Being ripped off and humiliated so publicly at 25 years old. I had to keep going and work even harder. I made financial amends and participated for free as much as possible in my local music community. I have only recently released the obligation to make it right and let the pain of that experience go. I got counselling.
Losing my primary client on the eve of the GFC and turning 40, with a young family and mortgage and having to go back to square one was hard. I got counselling.
I just powered through for two decades on adrenalin, substances and sheer willpower to only realised in the last few years just how much anxiety has wreaked havoc with my mind and body.
I got counselling. I actively pursue self-care practices, am much kinder to myself, am calmer and have stronger personal and professional boundaries.
Never enough. In August 2004 we took the young family (3 and 1-year old) to Italy for a month. I was teaching and managing 3 artists and the internet was not was it is now. In January I started panicking. I started the tasks that would be freaking me out on the eve of leaving (passports etc). I did every thing backwards and the night before I was totally organised and could drink champagne with the house sitter. I call it my “reverse timeline” and use it every day/month/year since!
How do you unwind from all of your responsibilities?
I don’t watch a lot of television. I will just sit and stare at the beautiful view I am privileged to have living in Bardon, Brisbane. I have a library at home and read A LOT. I walk. I carve out times to laugh with my friends. Having teenagers makes you pretty quickly forget all the other responsibilities as they always come first when they need me.
What is the most rewarding experience that you’ve been a part of during your career? (I’m sure there’s a few – feel free to include more than one!)
“Rewarding” – it is very hard to isolate that from 30 years of working life there are so many. I truly find every day rewarding, even the hard ones.
The days I DON’T find rewarding, are when I have done something not true to who I am or have gone against my gut instinct, or been convinced to do something that did not feel was ‘right’ to me.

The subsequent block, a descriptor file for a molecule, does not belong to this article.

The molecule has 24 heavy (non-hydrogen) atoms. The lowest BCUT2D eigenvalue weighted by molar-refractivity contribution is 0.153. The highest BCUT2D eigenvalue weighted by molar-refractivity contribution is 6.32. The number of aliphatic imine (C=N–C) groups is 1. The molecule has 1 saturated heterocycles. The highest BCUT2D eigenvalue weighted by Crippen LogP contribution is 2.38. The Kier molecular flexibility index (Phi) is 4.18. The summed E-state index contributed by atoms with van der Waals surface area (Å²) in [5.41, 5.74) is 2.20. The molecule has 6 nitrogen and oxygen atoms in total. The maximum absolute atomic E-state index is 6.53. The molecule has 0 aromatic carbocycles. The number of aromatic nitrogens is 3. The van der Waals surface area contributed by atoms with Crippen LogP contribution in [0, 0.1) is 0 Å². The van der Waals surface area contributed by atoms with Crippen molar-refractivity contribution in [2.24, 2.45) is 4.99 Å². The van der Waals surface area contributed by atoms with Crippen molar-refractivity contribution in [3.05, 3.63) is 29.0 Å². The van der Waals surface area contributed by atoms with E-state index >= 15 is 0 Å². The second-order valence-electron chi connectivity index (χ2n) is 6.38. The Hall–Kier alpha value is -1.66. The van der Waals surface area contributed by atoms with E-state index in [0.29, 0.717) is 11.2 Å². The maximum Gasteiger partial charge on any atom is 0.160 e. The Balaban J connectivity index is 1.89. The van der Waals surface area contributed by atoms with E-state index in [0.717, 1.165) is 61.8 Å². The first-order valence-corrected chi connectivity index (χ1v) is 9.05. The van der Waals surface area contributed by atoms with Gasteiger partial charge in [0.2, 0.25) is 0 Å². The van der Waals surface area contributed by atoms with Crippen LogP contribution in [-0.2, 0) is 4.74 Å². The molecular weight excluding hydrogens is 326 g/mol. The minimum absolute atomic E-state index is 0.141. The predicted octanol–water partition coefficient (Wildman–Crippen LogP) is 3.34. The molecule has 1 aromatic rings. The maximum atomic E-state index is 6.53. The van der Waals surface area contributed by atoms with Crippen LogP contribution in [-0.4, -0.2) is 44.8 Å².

What has been your proudest achievement so far?
I don’t really measure my life by ‘achievements’. If I can fall asleep quickly at night, knowing my family and friends are happy and safe, I am not in a state of panic/anxiety and be conscious of my privilege and purpose I am grateful.
Who are your role models in the industry whether they be international/Australia?
I love that you have asked “role models’ rather than ‘mentors. There are many but here are a few, for different reasons:
Rhoda Roberts & Lee-ann Buckskin – as artists and female Aboriginal leaders they have led the way for non-Indigenous folks as to how we can centre First Nations arts, culture and ways of being in to our thinking, work and partnerships. Their writings, interviews and personal conversations have challenged my perspectives and deepened my understanding.
Rick Chazan, Greg Carey & Tom Harris – the Co-Chairs and Treasurer of the AAM. All three exemplify the best traits of gentlemen working in the music industry. Smart, ethical, community-minded and generous. In my 2.5 years working them I have not been ‘mansplained’ at once and we laugh often. I know they have my back but they also hold me to account.
Kirsty Rivers, Helen Marcou, Jane Slingo and Emily Collins – as I moved from frontline artist management to a community/sector development role with the AAM these four women have been my guiding lights. We share common values and ambition for inclusion, diversity and safety in the music industry. They are smart, collaborative and work with the upmost integrity. Without them I would feel very lonely in the music industry some days that’s for sure.
What does 2019 hold for you? Any exciting things that you can tell us about?
My intention is that it holds some SPACE.
Space on the inside to breath and think deeply. Space on the outside in my schedule to allow new things to bubble up and in my house – I have moved my yoga/meditation space out of the office finally 😊
I have won a great piece of consulting work to research and document the social and cultural history of 30 years of the Riverstage in Brisbane.
I accepted an invitation to attend a new ‘deconstructed’ conference model this May in Byron Bay. Somewhat ironically called S P A C E. An an intersection of thinkers will share ideas and challenge perspectives on how the future of Australia could look.
View the video here.
Top 3 artist you’re currently listening to?
I have made a list of my 10 current songs that I am loving.
Sure, listen to the first three only if you wish. Shellie Morris, Thelma Plum and JEFFE . . .but feel free to listen on for Tara Simmons, Woodes, Mallrat, Stella Donnelly, Sharon Van Etten, Ainslie Wills, Vera Blue and Deborah Conway.
What’s your go-to karaoke song?
I did Karaoke once in 1988 and butchered “I Will Survive” and have never done it again. Scarred for life.